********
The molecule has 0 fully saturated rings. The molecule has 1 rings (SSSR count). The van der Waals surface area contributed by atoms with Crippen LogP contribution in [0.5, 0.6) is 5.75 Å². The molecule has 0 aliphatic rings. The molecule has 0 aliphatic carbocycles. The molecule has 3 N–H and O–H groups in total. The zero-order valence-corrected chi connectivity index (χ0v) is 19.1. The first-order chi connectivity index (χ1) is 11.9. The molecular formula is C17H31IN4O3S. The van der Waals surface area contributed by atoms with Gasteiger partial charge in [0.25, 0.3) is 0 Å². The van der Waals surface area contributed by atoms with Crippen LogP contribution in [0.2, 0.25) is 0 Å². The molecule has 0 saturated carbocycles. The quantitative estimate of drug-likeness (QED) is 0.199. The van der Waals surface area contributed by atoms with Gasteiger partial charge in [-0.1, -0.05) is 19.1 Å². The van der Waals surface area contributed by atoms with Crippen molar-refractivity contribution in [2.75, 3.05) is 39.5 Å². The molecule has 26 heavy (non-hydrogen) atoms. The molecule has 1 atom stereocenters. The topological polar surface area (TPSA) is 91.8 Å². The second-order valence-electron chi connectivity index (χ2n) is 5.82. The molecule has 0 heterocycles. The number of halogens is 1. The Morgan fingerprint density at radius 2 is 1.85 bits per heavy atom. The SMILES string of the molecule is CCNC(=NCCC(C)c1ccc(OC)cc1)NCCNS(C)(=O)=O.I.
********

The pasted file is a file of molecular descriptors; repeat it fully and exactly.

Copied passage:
The molecule has 0 fully saturated rings. The molecule has 1 rings (SSSR count). The van der Waals surface area contributed by atoms with Crippen LogP contribution in [0.5, 0.6) is 5.75 Å². The molecule has 0 aliphatic rings. The molecule has 0 aliphatic carbocycles. The molecule has 3 N–H and O–H groups in total. The zero-order valence-corrected chi connectivity index (χ0v) is 19.1. The first-order chi connectivity index (χ1) is 11.9. The molecular formula is C17H31IN4O3S. The van der Waals surface area contributed by atoms with Gasteiger partial charge in [0.25, 0.3) is 0 Å². The van der Waals surface area contributed by atoms with Crippen LogP contribution in [0.2, 0.25) is 0 Å². The molecule has 0 saturated carbocycles. The quantitative estimate of drug-likeness (QED) is 0.199. The van der Waals surface area contributed by atoms with Gasteiger partial charge in [-0.1, -0.05) is 19.1 Å². The van der Waals surface area contributed by atoms with Crippen molar-refractivity contribution in [2.75, 3.05) is 39.5 Å². The molecule has 26 heavy (non-hydrogen) atoms. The molecule has 1 atom stereocenters. The topological polar surface area (TPSA) is 91.8 Å². The second-order valence-electron chi connectivity index (χ2n) is 5.82. The molecule has 0 heterocycles. The number of halogens is 1. The Morgan fingerprint density at radius 2 is 1.85 bits per heavy atom. The SMILES string of the molecule is CCNC(=NCCC(C)c1ccc(OC)cc1)NCCNS(C)(=O)=O.I.